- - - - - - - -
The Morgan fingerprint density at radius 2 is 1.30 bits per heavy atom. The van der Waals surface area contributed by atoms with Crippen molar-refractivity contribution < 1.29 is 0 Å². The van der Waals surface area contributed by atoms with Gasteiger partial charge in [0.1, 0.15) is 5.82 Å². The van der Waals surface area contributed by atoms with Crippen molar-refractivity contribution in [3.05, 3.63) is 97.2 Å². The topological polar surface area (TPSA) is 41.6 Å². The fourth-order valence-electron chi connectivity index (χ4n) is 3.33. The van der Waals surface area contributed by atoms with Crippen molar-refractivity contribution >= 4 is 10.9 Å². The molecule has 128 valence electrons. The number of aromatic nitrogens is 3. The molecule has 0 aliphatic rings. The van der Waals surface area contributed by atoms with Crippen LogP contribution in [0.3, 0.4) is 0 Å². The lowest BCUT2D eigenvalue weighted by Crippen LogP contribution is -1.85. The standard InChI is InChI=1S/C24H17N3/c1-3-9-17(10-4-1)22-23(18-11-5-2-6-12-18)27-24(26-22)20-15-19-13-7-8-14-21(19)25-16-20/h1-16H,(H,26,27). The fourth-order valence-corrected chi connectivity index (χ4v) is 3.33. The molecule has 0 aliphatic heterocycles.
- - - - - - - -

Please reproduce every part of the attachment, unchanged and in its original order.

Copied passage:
The Morgan fingerprint density at radius 2 is 1.30 bits per heavy atom. The van der Waals surface area contributed by atoms with Crippen molar-refractivity contribution < 1.29 is 0 Å². The van der Waals surface area contributed by atoms with Gasteiger partial charge in [0.1, 0.15) is 5.82 Å². The van der Waals surface area contributed by atoms with Crippen molar-refractivity contribution in [3.05, 3.63) is 97.2 Å². The topological polar surface area (TPSA) is 41.6 Å². The fourth-order valence-electron chi connectivity index (χ4n) is 3.33. The van der Waals surface area contributed by atoms with Crippen molar-refractivity contribution >= 4 is 10.9 Å². The molecule has 128 valence electrons. The number of aromatic nitrogens is 3. The molecule has 0 aliphatic rings. The van der Waals surface area contributed by atoms with Crippen LogP contribution in [0.3, 0.4) is 0 Å². The lowest BCUT2D eigenvalue weighted by Crippen LogP contribution is -1.85. The standard InChI is InChI=1S/C24H17N3/c1-3-9-17(10-4-1)22-23(18-11-5-2-6-12-18)27-24(26-22)20-15-19-13-7-8-14-21(19)25-16-20/h1-16H,(H,26,27). The fourth-order valence-corrected chi connectivity index (χ4v) is 3.33. The molecule has 0 aliphatic heterocycles.